The Frasures and Case share a familiar date of Feb. 5. It’s the date that Case landed at Travis Air Force Base and the day the Diamond Princess was first placed under quarantine at Yokohama.
Upon stepping out of the large cargo plane at Travis Air Force Base along with over 130 other Americans who had fled China’s Hubei Province — where Wuhan is located — Case couldn’t help but think about his wild, almost illogical journey, he told the Idaho State Journal during a Thursday interview. By the time he had left Wuhan, a city of 11 million people, it had essentially turned into a ghost town, Case said. The Chinese military had locked down the city because of the spread of the virus, forbidding anyone from entering or leaving without special permission, and most of Wuhan’s residents were afraid to even step outside their homes.
Case articulated his 17-hour flight from Wuhan to America and the weeks that prefaced his departure from China in a 3,000-word piece published in the National Review. He also shared some of his story with the Idaho State Journal earlier this month.
“One of the counterintuitive things about crossing the dateline is after having this long, long night and 17-hour flight, I arrived at Travis Air Force Base earlier than when I had left the same day in Wuhan, China,” Case said, while pinching the skin of his nose where his eyeglasses usually rest. “I was in a daze when I arrived (at Travis Air Force Base). I was barely holding it together.”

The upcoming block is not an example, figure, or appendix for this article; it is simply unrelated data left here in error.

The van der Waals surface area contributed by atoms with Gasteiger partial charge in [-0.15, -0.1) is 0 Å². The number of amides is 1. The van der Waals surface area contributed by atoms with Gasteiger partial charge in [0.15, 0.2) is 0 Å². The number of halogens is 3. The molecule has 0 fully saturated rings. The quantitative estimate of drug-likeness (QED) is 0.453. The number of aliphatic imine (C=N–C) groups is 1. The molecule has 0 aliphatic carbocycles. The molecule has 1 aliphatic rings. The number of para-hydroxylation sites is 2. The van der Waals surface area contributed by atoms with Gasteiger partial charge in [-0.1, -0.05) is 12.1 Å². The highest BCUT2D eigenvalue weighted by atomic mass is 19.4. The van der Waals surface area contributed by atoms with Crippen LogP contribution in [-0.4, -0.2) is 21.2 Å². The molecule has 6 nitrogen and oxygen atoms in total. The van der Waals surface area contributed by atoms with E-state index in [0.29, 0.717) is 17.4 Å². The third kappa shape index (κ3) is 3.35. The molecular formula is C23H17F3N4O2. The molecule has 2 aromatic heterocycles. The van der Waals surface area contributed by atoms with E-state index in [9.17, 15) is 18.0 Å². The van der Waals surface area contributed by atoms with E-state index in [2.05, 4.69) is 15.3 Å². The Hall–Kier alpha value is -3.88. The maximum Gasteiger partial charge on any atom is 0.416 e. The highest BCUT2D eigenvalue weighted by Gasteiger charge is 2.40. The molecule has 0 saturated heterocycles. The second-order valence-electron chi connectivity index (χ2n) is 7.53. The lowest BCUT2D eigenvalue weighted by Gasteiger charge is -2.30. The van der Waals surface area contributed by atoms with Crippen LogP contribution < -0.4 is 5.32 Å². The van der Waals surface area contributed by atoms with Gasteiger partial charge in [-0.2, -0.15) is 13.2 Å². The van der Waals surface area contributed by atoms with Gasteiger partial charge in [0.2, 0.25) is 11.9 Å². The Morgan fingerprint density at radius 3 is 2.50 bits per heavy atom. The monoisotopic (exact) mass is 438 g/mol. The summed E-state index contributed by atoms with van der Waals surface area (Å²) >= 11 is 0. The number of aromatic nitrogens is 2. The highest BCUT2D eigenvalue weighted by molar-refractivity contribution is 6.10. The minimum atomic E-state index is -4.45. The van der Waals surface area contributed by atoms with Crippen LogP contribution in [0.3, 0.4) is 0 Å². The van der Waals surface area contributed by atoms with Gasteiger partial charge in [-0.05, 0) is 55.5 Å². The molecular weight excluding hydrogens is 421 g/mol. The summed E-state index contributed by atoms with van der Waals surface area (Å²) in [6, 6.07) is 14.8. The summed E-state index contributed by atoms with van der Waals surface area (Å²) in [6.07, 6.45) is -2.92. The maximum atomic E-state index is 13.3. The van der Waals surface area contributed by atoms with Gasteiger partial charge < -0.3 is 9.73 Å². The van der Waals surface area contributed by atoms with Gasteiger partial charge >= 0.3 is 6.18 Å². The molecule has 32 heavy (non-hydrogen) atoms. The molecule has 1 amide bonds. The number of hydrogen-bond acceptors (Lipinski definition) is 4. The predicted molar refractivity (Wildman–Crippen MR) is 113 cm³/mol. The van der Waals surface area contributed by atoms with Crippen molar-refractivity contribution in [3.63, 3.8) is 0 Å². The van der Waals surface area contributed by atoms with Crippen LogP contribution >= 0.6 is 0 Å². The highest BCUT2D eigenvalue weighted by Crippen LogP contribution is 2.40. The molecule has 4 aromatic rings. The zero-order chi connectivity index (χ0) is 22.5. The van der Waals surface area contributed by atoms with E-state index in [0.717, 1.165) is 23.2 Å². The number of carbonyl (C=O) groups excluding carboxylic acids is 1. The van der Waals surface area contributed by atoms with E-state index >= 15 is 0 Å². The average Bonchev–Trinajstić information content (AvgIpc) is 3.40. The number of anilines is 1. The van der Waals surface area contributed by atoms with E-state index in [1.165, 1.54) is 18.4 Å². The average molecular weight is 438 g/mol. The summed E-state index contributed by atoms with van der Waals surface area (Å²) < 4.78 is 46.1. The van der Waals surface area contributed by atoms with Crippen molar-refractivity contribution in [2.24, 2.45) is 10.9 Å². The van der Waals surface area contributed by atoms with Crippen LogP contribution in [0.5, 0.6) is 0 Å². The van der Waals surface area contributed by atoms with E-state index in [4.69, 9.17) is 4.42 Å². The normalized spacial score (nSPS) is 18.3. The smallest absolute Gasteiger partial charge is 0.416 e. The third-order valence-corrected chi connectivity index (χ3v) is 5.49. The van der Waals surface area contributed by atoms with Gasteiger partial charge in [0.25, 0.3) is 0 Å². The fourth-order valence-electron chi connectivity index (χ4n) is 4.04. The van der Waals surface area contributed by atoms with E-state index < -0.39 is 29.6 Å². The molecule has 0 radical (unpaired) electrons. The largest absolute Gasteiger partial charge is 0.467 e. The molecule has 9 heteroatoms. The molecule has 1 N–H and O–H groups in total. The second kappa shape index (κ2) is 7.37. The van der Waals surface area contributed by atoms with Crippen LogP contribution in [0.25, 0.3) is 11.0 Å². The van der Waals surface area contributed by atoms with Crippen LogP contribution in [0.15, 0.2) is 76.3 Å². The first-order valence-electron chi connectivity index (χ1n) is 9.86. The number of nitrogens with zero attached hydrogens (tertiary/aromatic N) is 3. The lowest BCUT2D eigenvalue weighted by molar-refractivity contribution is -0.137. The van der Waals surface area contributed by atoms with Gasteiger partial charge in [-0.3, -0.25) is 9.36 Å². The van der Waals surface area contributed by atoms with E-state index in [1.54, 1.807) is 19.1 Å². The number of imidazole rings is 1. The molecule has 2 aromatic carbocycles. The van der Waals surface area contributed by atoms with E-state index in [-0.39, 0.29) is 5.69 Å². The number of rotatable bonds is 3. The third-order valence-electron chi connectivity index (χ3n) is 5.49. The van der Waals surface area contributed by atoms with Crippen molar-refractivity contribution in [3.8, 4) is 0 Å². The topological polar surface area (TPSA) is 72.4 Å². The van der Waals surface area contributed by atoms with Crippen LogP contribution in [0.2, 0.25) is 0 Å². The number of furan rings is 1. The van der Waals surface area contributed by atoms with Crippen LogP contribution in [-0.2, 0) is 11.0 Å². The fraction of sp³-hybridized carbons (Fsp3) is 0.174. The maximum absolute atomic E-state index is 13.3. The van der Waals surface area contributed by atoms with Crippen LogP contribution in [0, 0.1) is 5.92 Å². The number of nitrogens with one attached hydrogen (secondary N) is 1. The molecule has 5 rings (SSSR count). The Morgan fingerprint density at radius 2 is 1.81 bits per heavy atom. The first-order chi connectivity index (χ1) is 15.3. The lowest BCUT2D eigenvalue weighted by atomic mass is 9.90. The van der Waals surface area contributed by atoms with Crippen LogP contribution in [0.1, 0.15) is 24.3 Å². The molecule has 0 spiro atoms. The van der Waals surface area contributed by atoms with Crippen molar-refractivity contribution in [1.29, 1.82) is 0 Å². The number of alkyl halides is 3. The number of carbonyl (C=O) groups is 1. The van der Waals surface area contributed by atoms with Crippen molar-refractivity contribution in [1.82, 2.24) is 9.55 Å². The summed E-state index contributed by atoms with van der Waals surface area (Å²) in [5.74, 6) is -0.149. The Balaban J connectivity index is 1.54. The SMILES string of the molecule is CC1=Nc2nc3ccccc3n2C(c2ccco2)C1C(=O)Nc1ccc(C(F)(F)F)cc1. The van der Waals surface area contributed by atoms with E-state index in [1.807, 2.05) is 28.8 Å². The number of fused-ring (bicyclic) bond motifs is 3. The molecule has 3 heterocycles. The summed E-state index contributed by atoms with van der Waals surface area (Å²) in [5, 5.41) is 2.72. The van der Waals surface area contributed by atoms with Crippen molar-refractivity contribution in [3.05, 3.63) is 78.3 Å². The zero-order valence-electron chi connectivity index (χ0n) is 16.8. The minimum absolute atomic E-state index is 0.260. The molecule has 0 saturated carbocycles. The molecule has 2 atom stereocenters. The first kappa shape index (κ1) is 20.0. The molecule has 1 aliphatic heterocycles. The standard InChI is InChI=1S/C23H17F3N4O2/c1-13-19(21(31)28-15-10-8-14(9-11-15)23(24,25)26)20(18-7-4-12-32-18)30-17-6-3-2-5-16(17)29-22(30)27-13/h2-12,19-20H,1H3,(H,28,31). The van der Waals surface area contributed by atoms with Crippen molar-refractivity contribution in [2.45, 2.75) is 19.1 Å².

While Case said his fear of contracting the coronavirus was never significant, he said he personally witnessed the spectacle created by the virus go from bad to worse.
“Right when we got to (Travis Air Force Base) one woman had a breakdown as they were getting us off the plane,” Case said. “She started screaming and freaking out and even looked like she began convulsing. A medic came in and calmed her down and made sure she was OK. Otherwise our landing happened without incident, albeit very slowly.”